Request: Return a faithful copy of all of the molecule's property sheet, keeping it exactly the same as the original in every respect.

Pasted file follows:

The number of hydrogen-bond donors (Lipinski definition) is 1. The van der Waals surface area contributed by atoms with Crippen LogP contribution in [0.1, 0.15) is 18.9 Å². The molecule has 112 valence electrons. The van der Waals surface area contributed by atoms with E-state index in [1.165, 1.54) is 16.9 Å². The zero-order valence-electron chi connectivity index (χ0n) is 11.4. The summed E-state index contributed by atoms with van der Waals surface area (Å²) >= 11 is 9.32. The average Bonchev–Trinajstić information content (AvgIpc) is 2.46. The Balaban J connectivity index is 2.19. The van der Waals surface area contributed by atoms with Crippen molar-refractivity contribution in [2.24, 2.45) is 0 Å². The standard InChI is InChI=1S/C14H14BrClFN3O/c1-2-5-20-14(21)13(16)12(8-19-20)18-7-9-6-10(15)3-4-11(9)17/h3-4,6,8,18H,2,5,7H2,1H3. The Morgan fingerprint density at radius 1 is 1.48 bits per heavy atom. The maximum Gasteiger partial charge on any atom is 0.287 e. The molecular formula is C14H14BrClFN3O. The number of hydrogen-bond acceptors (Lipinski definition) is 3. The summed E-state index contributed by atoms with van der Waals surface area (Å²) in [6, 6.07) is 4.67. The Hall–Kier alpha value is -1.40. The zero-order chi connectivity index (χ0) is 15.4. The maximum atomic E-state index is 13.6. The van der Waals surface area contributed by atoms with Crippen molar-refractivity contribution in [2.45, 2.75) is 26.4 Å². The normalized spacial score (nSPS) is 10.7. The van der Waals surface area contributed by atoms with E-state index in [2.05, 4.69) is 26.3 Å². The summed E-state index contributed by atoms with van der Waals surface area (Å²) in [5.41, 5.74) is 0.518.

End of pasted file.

The number of hydrogen-bond donors (Lipinski definition) is 1. The van der Waals surface area contributed by atoms with Crippen LogP contribution in [0.1, 0.15) is 18.9 Å². The molecule has 112 valence electrons. The van der Waals surface area contributed by atoms with E-state index in [1.165, 1.54) is 16.9 Å². The zero-order valence-electron chi connectivity index (χ0n) is 11.4. The summed E-state index contributed by atoms with van der Waals surface area (Å²) >= 11 is 9.32. The average Bonchev–Trinajstić information content (AvgIpc) is 2.46. The Balaban J connectivity index is 2.19. The van der Waals surface area contributed by atoms with Crippen molar-refractivity contribution in [2.24, 2.45) is 0 Å². The standard InChI is InChI=1S/C14H14BrClFN3O/c1-2-5-20-14(21)13(16)12(8-19-20)18-7-9-6-10(15)3-4-11(9)17/h3-4,6,8,18H,2,5,7H2,1H3. The Morgan fingerprint density at radius 1 is 1.48 bits per heavy atom. The maximum Gasteiger partial charge on any atom is 0.287 e. The molecular formula is C14H14BrClFN3O. The number of hydrogen-bond acceptors (Lipinski definition) is 3. The summed E-state index contributed by atoms with van der Waals surface area (Å²) in [6, 6.07) is 4.67. The Hall–Kier alpha value is -1.40. The zero-order chi connectivity index (χ0) is 15.4. The maximum atomic E-state index is 13.6. The van der Waals surface area contributed by atoms with Crippen molar-refractivity contribution in [2.45, 2.75) is 26.4 Å². The normalized spacial score (nSPS) is 10.7. The van der Waals surface area contributed by atoms with E-state index in [2.05, 4.69) is 26.3 Å². The summed E-state index contributed by atoms with van der Waals surface area (Å²) in [5.41, 5.74) is 0.518.